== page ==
High School Drama Class - January 2016
Our Drama Teacher and Dean of Students, Rob Wilson, invited me to come hear his high school Drama students perform their gratitude monologues. The task? Students were asked to write a gratitude letter to someone in their life. They then memorized the letter and performed it as an original monologue. Students were also given the option to invite the recipient of the letter to come listen, whether in person or virtually.
I had only been planning to stop in for a few performances, but once the students started, they had my attention for the whole period. One student's best friend Skyped in from another country. The student thanked the friend for helping her through a tough transition period. Her writing was poetic, and the performance had a genuine and raw emotion to it. "You anchored me," she confessed. "Your calls and texts helped me to get on with life."
Rob asked another performer how she felt when she shared her letter. "Some part of me lifted away," a student replied. "It was the feeling of letting it out when I said thank you."
The exercise was inspired by a workshop Rob attended earlier this year in Positive Education with Geelong Grammar School. Geelong's model of Positive Education is based on the science of Positive Psychology and includes six main facets: positive health, positive relationships, positive emotions, positive accomplishment, positive engagement, and positive purpose.
During the training session with Geelong, a specific focus was put on developing gratitude as a positive emotion. Participants in the course are continually told: learn it, live it, teach it, embed it. As a model to his students, Rob shared how he wrote his gratitude letter to his cousin and mailed it to him, but that he still had not yet read a gratitude letter aloud to someone. He commended the students for their honesty and courage to share their letters.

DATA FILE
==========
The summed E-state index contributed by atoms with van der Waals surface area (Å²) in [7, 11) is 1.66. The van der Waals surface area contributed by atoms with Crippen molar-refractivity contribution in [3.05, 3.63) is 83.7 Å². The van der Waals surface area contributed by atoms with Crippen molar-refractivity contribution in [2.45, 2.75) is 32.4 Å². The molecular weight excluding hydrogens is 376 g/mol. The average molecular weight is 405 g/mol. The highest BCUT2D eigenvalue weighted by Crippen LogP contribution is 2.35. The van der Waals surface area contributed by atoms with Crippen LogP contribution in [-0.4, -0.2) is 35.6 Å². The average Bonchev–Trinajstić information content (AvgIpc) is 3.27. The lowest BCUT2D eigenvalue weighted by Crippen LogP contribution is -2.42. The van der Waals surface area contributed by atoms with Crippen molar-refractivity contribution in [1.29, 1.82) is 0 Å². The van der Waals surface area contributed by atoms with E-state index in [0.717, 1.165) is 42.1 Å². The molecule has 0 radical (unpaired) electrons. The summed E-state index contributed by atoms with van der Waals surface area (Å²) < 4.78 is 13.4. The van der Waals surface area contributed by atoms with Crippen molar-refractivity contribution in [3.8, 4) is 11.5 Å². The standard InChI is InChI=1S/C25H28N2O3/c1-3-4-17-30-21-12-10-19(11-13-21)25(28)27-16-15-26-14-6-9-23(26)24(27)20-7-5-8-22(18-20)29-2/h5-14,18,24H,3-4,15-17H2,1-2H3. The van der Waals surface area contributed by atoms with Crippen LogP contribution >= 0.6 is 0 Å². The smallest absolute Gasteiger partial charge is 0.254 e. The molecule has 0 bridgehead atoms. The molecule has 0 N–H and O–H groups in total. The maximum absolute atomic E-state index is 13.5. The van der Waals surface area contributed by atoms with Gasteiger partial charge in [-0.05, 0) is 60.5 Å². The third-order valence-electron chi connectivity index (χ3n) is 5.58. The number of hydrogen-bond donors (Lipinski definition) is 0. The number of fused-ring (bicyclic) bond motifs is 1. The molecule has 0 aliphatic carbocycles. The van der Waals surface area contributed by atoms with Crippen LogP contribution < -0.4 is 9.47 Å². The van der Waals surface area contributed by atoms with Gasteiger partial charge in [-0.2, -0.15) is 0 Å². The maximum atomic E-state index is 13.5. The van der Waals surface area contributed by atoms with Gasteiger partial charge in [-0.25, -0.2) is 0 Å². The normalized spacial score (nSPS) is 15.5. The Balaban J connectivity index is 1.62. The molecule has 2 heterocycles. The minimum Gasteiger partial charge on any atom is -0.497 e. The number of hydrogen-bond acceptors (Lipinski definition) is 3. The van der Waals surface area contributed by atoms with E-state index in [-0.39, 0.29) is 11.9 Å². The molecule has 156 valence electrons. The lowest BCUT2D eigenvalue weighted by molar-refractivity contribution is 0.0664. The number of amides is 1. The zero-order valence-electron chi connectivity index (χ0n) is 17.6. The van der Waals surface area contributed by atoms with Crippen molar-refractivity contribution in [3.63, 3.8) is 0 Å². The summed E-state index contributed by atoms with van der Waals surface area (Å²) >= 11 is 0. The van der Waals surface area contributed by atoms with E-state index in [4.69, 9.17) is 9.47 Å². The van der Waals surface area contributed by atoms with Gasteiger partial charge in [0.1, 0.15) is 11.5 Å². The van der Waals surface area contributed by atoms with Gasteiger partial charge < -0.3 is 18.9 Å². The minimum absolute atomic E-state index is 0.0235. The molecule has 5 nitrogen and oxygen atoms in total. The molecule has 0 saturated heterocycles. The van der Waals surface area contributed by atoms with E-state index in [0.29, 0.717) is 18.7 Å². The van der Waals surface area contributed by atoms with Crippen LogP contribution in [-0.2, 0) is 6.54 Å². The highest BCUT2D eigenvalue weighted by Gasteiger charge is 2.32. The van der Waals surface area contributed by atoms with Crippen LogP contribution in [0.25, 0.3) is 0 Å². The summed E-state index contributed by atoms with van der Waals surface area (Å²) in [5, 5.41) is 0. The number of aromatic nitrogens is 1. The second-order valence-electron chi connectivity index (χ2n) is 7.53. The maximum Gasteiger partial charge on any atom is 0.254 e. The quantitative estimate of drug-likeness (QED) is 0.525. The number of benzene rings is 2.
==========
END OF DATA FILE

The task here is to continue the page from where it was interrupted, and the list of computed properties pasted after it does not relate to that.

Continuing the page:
Students chose to write letters to different people in their lives: parents, teachers, coaches, and friends. One student wrote to Matt Dickherber, thanking him for his coaching and encouragement in baseball. Another wrote to Seth Laffin. Another student, who was new this year, thanked an unnamed other student for helping her feel welcome in the school community, even though she felt alone at first. Part of what made this exercise so effective is that the students learned language specific to expressing their thanks.
I was impressed and inspired how Rob was able to so fully integrate positive emotion into his monologue unit. This type of unit planning adds so much value to our school community, highlighting the support that students receive and helping them to openly express their gratitude. Thanks Rob, for a fantastic lesson which I'm sure the students will remember.
For more on gratitude and positive emotion:
In Praise of Gratitude - Harvard Health Publications
The Role of Positive Emotions in Positive Psychology - Barbara L. Fredrickson
Young, Mark E., and Tracy S. Hutchinson. "The rediscovery of gratitude: implications for counseling practice." Journal of Humanistic Counseling Apr. 2012: 99+. Academic OneFile. Web. 26 Jan. 2016.